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Maine lobstermen, politicians push back against federal whale restrictions during packed hearing

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Susan Sharon
Maine Public
Lobstermen and women, members of Maine Marine Patrol, and political leaders packed a hearing held by the National Oceanic and Atmospheric Administration at the University of Southern Maine Wednesday night to take testimony on further restrictions to protect endangered right whales.

Lobstermen from around Maine packed a hearing Wednesday night in Portland on proposed new rules to protect endangered right whales.

Maine lobstermen are already facing gear changes and the seasonal closure of nearly 1,000 square miles of fishing grounds. The National Oceanic and Atmospheric Administration says that should reduce whale mortality by about 46% but the agency is looking for further risk reductions of another 44%.

Sonny Beal is a third generation lobsterman from Beals Island who said lobster gear is not the problem; ship strikes are. But he said the Maine lobster industry is paying the price.

"You're gonna cripple the Maine economy with your lies and computer guesses," he said. "We won't be buying trucks or homes. Our kids won't be going to Maine schools. We won't be shopping at local grocery stores. We won't be taking trips to Old Orchard Beach or Moosehead Lake. In fact, the banks will be crippled because they'll own everything including our boats."

NOAA says about 31 whales are lost each year from a right whale population estimated at 350.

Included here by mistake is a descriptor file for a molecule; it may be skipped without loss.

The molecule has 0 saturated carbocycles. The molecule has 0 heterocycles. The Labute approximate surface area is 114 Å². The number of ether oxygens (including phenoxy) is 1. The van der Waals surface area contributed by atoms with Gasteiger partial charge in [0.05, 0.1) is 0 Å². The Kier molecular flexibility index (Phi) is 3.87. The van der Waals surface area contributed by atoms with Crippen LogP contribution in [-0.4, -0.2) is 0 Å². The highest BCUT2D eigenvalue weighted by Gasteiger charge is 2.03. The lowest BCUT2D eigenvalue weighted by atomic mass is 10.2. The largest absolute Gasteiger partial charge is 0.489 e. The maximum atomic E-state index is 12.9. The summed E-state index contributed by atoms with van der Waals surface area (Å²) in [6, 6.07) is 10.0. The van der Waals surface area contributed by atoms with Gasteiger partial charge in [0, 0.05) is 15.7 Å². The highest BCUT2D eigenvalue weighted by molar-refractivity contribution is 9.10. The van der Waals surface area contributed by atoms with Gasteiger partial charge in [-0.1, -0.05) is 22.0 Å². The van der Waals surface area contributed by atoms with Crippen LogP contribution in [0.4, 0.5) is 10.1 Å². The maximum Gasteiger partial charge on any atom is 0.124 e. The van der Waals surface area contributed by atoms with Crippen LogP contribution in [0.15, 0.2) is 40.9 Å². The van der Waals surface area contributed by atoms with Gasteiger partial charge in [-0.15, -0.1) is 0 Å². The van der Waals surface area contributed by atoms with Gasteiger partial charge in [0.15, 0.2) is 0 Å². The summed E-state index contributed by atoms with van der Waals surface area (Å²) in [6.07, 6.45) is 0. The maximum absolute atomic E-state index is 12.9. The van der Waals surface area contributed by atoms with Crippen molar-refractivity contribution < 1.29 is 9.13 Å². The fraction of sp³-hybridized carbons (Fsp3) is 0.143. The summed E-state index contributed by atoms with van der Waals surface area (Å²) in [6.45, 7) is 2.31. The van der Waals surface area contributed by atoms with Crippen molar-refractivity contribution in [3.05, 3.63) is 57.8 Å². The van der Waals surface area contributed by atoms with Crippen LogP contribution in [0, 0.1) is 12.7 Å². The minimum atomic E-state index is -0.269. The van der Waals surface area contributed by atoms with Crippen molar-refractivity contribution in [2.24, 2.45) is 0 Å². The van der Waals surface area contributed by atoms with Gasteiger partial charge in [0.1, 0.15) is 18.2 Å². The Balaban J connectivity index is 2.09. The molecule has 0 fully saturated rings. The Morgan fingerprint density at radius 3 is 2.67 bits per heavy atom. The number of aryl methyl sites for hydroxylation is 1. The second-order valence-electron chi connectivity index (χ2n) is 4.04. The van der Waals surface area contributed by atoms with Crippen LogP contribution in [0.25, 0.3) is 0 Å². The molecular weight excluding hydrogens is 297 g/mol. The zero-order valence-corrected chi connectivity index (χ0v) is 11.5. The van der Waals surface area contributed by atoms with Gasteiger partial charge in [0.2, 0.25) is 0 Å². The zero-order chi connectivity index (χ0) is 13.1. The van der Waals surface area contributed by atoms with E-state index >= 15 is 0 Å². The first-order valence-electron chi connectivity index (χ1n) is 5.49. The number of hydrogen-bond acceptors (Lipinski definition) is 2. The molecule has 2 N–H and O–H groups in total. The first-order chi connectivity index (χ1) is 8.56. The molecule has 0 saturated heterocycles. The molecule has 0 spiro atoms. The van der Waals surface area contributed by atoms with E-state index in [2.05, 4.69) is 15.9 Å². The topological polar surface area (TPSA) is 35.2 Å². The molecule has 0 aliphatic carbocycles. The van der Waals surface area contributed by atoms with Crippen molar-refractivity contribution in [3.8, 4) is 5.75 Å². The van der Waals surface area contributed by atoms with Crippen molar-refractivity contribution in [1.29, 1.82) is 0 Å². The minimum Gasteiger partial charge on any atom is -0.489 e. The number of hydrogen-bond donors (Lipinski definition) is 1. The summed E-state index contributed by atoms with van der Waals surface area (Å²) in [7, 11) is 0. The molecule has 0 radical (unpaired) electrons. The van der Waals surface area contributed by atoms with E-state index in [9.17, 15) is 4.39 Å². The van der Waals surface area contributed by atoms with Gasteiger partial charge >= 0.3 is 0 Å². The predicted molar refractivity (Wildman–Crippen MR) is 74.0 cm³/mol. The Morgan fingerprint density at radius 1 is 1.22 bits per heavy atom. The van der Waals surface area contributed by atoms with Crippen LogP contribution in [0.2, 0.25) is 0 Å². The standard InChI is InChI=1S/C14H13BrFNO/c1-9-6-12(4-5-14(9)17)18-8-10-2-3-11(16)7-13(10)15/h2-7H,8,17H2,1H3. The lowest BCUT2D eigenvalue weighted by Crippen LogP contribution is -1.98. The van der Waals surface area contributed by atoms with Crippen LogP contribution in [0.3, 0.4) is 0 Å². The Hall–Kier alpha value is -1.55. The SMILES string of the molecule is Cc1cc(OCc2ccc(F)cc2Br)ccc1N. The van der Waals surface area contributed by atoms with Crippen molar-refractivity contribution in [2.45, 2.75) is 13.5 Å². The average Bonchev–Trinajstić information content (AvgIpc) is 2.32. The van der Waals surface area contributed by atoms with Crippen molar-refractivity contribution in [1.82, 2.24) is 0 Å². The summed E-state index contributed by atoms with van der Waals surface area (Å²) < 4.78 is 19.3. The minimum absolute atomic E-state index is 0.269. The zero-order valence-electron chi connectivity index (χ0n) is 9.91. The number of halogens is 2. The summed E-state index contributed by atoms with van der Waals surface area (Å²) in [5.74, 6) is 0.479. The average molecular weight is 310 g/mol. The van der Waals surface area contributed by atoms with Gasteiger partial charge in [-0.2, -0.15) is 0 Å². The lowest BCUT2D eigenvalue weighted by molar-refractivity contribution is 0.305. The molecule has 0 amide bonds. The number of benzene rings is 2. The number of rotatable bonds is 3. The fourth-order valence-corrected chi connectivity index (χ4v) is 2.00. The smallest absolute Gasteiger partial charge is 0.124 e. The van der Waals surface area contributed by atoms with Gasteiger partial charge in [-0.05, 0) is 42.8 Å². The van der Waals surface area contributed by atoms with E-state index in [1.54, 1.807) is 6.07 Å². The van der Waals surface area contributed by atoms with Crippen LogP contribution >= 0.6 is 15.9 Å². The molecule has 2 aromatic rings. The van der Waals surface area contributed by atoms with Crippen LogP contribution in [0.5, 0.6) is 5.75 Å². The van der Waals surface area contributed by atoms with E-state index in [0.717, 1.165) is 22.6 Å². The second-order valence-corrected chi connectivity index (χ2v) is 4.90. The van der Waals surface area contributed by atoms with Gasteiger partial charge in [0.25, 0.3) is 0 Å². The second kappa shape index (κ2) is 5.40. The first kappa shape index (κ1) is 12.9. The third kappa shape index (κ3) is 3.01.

Governor Janet Mills, former Gov. Paul LePage, former Congressman Bruce Poliquin and members of Maine's congressional delegation all showed up in support of Maine lobstermen who they say are being unfairly targeted.

Sen. Susan Collins says NOAA has continually refused to follow the science, and she had two suggestions: "First, focus on ship strikes, ship strikes. We know the number of right whales that were killed by ship strikes in the St. Lawrence Seaway. That's fact. That's documented."

Second, Collins said, is that NOAA should work with Canada to determine the extent of the harm caused by the snow crab fishery.

Colleen Coogan, of NOAA's marine mammal and sea turtle team, told the crowd in Portland that nearly 100 whales a year show signs of interaction with lobster ropes. She says that's too many for a population that numbers 350.

"So we're really looking for measures that, when we combine them, can get us another 44% risk reduction coast wide. So, that we get that cumulative 90% risk reduction and can determine that we are unlikely to seriously injure or kill more than one right whale a year."